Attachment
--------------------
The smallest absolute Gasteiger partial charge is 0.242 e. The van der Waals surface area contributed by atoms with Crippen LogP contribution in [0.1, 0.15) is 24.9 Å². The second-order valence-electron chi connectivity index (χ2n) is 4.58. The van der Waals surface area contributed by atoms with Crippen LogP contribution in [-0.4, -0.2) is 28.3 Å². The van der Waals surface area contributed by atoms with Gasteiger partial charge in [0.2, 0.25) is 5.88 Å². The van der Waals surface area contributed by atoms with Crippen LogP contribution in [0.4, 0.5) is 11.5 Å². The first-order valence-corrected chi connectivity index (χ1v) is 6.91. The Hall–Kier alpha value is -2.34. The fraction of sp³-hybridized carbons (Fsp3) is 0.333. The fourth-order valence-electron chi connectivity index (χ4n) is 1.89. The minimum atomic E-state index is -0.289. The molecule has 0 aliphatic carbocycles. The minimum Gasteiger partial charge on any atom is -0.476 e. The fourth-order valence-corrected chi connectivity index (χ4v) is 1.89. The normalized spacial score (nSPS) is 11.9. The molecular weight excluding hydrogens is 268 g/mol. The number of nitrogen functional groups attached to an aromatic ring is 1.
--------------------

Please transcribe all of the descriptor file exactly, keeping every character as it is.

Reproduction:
The smallest absolute Gasteiger partial charge is 0.242 e. The van der Waals surface area contributed by atoms with Crippen LogP contribution in [0.1, 0.15) is 24.9 Å². The second-order valence-electron chi connectivity index (χ2n) is 4.58. The van der Waals surface area contributed by atoms with Crippen LogP contribution in [-0.4, -0.2) is 28.3 Å². The van der Waals surface area contributed by atoms with Gasteiger partial charge in [0.2, 0.25) is 5.88 Å². The van der Waals surface area contributed by atoms with Crippen LogP contribution in [0.4, 0.5) is 11.5 Å². The first-order valence-corrected chi connectivity index (χ1v) is 6.91. The Hall–Kier alpha value is -2.34. The fraction of sp³-hybridized carbons (Fsp3) is 0.333. The fourth-order valence-electron chi connectivity index (χ4n) is 1.89. The minimum atomic E-state index is -0.289. The molecule has 0 aliphatic carbocycles. The minimum Gasteiger partial charge on any atom is -0.476 e. The fourth-order valence-corrected chi connectivity index (χ4v) is 1.89. The normalized spacial score (nSPS) is 11.9. The molecular weight excluding hydrogens is 268 g/mol. The number of nitrogen functional groups attached to an aromatic ring is 1.